August 26–Centennial of Women’s Right to Vote in the United States

Many people celebrated the Centennial on August 18, when the amendment was ratified by Tennessee.

19th Amendment to the U.S. Constitution: Womens Right to Vote (1920)

19th Ammendment

The 19th amendment guarantees all American women the right to vote. Achieving this milestone required a lengthy and difficult struggle; victory took decades of agitation and protest. Beginning in the mid-19th century, several generations of woman suffrage supporters lectured, wrote, marched, lobbied, and practiced civil disobedience to achieve what many Americans considered a radical change of the Constitution. Few early supporters lived to see final victory in 1920.

Beginning in the 1800s, women organized, petitioned, and picketed to win the right to vote, but it took them decades to accomplish their purpose. Between 1878, when the amendment was first introduced in Congress, and August 18, 1920, when it was ratified, champions of voting rights for women worked tirelessly, but strategies for achieving their goal varied. Some pursued a strategy of passing suffrage acts in each state—nine western states adopted woman suffrage legislation by 1912. Others challenged male-only voting laws in the courts. Militant suffragists used tactics such as parades, silent vigils, and hunger strikes. Often supporters met fierce resistance. Opponents heckled, jailed, and sometimes physically abused them.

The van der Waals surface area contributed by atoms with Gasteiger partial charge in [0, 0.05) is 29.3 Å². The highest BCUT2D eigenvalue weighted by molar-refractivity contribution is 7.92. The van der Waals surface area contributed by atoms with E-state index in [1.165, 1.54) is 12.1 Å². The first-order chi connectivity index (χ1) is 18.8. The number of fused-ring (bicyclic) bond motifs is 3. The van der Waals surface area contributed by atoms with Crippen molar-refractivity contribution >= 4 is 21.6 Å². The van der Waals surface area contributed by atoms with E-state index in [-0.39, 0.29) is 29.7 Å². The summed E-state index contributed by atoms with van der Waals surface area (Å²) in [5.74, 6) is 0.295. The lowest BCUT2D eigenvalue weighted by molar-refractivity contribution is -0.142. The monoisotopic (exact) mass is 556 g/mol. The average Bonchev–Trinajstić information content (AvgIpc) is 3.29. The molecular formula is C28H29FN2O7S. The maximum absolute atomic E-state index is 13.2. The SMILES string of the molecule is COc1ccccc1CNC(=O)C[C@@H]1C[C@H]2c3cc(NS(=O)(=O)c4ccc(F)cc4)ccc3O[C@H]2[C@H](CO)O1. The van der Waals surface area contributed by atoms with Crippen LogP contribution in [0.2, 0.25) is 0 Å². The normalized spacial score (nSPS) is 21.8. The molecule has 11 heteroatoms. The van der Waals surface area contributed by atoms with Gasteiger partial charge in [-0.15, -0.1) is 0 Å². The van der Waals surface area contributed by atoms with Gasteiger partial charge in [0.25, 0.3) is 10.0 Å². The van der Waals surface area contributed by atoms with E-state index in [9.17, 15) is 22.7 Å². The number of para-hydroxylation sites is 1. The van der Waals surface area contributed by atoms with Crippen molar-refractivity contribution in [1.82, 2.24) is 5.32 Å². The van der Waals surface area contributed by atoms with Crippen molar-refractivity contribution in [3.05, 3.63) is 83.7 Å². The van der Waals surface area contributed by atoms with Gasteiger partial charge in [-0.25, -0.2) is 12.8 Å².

By 1916, almost all of the major suffrage organizations were united behind the goal of a constitutional amendment. When New York adopted woman suffrage in 1917 and President Wilson changed his position to support an amendment in 1918, the political balance began to shift.

On May 21, 1919, the House of Representatives passed the amendment, and 2 weeks later, the Senate followed. When Tennessee became the 36th state to ratify the amendment on August 18, 1920, the amendment passed its final hurdle of obtaining the agreement of three-fourths of the states. Secretary of State Bainbridge Colby certified the ratification on August 26, 1920, changing the face of the American electorate forever.

6 thoughts on “August 26–Centennial of Women’s Right to Vote in the United States”

  1. In reading my great aunt’s diaries last year, I was fascinated to find that she was outspoken in her church circle about the negative effects of having women become politically active and therefore less attentive to home matters. I was just as fascinated to read, a few years later, about how proud she was to have gone with her sister (my grandmother) to vote for the first time. She became active in the local League of Women Voters in her late 40s. Times changed.

    Liked by 2 people

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